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Freight volumes still slowing

There is a major discrepancy between the weak earnings in the trucking industry and the solid 3.5% growth in the U.S. economy in the fourth quarter

There is a major discrepancy between the weak earnings in the trucking industry and the solid 3.5% growth in the U.S. economy in the fourth quarter. But the worst of the deterioration in freight volumes is over, according to analyst Chris Brady, president of Commercial Motor Vehicle Consulting (CMVC).

In the fourth quarter the gross domestic product (GDP) growth was fueled by a 4.4% jump in consumer spending—the strongest since the first quarter of 2006. Consumer spending drives over 70% of the total U.S. economy. This more than made up for the 1.8% decline in business investments, which made up about 9% of the economy. Imports dropped 3.2% while exports were lifted 10%.

But manufacturing activity contracted in January, the Institute for Supply Management (ISM) said today. According to ISM, the last four months of the manufacturing index indicates the sector’s growth was relatively stagnant.

“After a slight rebound in December, the manufacturing sector failed to grow in January,” said Norbert J. Ore, chair of ISM. “In overall terms, manufacturing lost momentum in the second half of 2006, and is starting 2007 in a less than robust fashion.”

And this “less than robust” growth has hurt the freight transportation industry.

Trucking and railroad executives say freight volumes are still slowing as 2007 progresses, and they blame slow economy.

See Trucking suffered in 4Q.

CMVC’s Brady believes that there is now a glut of inventories slowing manufacturing output. However, given that retail sales appear to be continuing their growth trend, manufacturing output will pick up once inventories are drawn down.

“This is a moderate inventory correction,” Brady told FleetOwner. “As inventories get in line with sales volumes, manufacturing orders will pick up. We’re probably about three-fourths of the way [to that]. As inventory gets in line with sales, you’ll see freight volumes pick up.”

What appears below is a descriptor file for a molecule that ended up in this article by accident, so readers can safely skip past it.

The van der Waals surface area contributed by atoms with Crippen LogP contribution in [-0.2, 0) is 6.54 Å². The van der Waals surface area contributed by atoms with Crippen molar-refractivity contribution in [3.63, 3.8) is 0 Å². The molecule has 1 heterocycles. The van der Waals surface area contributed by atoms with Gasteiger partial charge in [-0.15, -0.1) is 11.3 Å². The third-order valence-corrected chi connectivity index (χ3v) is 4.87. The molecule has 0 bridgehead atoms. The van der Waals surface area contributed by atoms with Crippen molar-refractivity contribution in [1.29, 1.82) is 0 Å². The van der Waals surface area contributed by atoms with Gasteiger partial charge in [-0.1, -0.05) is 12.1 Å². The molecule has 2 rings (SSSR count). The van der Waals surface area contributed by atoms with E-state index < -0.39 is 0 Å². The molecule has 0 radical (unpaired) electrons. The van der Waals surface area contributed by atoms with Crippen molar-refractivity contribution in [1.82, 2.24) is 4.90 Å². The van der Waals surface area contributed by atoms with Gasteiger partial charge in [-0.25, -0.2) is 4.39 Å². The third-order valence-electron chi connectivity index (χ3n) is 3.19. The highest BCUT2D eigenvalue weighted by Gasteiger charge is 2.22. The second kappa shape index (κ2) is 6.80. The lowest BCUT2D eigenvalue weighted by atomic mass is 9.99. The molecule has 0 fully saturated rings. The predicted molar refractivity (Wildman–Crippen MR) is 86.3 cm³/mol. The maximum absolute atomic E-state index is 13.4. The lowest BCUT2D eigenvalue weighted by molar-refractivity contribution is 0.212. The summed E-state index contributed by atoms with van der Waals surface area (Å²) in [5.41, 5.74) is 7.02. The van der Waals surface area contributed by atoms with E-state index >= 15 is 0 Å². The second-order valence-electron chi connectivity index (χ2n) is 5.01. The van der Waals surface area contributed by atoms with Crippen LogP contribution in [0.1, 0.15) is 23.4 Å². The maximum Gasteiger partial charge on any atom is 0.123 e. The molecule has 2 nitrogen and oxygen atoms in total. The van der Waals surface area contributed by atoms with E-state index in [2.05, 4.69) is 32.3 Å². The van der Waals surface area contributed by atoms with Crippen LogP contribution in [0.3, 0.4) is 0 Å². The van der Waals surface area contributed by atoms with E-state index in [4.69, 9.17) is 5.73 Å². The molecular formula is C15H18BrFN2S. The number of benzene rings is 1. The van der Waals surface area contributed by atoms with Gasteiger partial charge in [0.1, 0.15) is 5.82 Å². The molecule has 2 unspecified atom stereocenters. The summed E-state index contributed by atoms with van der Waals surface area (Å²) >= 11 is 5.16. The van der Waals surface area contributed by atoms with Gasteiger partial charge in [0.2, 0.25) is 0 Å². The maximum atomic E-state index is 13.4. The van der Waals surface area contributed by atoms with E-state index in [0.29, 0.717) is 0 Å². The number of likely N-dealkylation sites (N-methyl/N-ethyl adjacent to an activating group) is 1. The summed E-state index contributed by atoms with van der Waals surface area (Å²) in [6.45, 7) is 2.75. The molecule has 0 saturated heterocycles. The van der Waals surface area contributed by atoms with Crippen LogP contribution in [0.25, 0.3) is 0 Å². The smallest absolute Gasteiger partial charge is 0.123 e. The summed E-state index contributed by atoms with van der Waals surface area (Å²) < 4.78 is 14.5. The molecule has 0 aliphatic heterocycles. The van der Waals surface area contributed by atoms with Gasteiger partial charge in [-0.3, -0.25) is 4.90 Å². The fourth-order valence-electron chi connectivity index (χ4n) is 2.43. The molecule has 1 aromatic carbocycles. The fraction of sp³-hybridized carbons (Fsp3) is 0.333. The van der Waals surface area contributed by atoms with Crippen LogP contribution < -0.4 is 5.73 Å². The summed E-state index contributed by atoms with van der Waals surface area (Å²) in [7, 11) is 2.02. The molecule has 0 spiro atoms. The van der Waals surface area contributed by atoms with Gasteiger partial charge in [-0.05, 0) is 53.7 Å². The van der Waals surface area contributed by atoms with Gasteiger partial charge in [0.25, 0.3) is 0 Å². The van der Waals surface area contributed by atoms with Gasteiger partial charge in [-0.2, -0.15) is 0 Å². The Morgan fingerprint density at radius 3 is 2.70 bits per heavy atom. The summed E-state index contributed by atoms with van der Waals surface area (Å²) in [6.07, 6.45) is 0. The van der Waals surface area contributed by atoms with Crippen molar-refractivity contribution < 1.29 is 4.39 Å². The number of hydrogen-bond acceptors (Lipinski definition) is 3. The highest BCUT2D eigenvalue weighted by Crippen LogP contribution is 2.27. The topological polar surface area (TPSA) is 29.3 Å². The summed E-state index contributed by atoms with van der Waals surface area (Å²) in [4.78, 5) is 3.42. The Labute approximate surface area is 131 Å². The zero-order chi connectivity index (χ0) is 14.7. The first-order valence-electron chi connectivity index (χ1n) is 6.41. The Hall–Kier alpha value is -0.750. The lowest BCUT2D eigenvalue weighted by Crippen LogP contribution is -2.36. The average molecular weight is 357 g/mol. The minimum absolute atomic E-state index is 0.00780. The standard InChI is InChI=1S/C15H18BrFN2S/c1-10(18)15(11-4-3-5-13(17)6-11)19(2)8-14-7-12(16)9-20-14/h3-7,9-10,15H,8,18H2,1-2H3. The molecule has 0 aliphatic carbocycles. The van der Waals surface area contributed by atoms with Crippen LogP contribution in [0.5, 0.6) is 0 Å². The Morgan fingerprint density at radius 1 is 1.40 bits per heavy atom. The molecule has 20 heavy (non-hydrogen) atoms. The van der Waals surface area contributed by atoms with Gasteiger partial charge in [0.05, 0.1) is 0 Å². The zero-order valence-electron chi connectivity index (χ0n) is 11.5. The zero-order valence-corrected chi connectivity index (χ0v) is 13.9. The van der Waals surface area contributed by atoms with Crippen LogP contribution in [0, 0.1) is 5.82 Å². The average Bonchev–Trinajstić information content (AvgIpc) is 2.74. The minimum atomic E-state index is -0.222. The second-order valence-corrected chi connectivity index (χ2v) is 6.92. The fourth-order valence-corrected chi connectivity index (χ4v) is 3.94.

In the meantime, trucking companies with manufacturing customers are experiencing weak volumes, as are haulers for the auto and housing sectors. These carriers are trying to diversify their freight mix into other sectors, which is driving up competition among all carriers.

“The fourth quarter freight environment is more challenging than we anticipated as the normal seasonal freight surge failed to materialize,” said Max Fuller, co-chairman of truckload carrier U.S. Xpress Enterprises. “Further, softness in the housing and automotive sectors caused an influx of capacity in markets served by our truckload operations.”

“We’ve experienced declining demand for truckload freight services,” said Jerry Orler, the new president & CEO of truckload operator USA Truck. “[The fourth quarter of 2006] was the most difficult operating environment that we have seen in several years, due to the deteriorating demand and the absence of the normal peak shipping season. We also experienced more pricing competition … which created an increasingly challenging environment to generate the necessary revenue volume.”

Also at issue is the surge in the number of trucks on the road as trucking companies snatched up 2006 model trucks to avoid buying 2007 models equipped with expensive emission reduction technology. More trucks meant more trucking capacity in a slow freight environment in the fourth quarter.

“I believe the growth in truck capacity in ‘06 grew faster than freight volumes,” CMVC’s Brady said. “It’s going to be gradual but you’ll see a steep decline in truck sales so the growth of trucking capacity in ‘07 will be much slower than ’06. You’ll see freight volumes gradually gain momentum. It may take the whole year, but over time you’ll see truck utilization begin to increase again.”

To comment on this article, write to Terrence Nguyen at [email protected]

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